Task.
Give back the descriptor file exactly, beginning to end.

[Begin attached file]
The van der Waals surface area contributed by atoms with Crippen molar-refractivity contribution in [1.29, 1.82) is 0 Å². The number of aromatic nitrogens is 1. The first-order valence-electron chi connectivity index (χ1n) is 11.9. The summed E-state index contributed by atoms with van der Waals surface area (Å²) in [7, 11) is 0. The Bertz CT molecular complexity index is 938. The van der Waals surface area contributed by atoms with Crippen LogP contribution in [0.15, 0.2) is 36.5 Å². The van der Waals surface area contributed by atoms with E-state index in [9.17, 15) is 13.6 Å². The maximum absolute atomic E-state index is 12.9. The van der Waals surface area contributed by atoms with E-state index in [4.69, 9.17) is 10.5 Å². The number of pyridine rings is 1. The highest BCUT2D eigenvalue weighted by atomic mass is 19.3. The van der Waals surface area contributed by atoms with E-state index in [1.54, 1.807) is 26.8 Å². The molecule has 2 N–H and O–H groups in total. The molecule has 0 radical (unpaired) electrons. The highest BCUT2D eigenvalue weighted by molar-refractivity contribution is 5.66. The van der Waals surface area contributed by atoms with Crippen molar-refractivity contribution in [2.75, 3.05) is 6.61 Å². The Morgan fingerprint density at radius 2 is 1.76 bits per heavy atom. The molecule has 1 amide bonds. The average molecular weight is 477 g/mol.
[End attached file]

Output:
The van der Waals surface area contributed by atoms with Crippen molar-refractivity contribution in [1.29, 1.82) is 0 Å². The number of aromatic nitrogens is 1. The first-order valence-electron chi connectivity index (χ1n) is 11.9. The summed E-state index contributed by atoms with van der Waals surface area (Å²) in [7, 11) is 0. The Bertz CT molecular complexity index is 938. The van der Waals surface area contributed by atoms with Crippen LogP contribution in [0.15, 0.2) is 36.5 Å². The van der Waals surface area contributed by atoms with E-state index in [9.17, 15) is 13.6 Å². The maximum absolute atomic E-state index is 12.9. The van der Waals surface area contributed by atoms with E-state index in [4.69, 9.17) is 10.5 Å². The number of pyridine rings is 1. The highest BCUT2D eigenvalue weighted by atomic mass is 19.3. The van der Waals surface area contributed by atoms with E-state index in [1.54, 1.807) is 26.8 Å². The molecule has 2 N–H and O–H groups in total. The molecule has 0 radical (unpaired) electrons. The highest BCUT2D eigenvalue weighted by molar-refractivity contribution is 5.66. The van der Waals surface area contributed by atoms with Crippen molar-refractivity contribution in [2.75, 3.05) is 6.61 Å². The Morgan fingerprint density at radius 2 is 1.76 bits per heavy atom. The molecule has 1 amide bonds. The average molecular weight is 477 g/mol.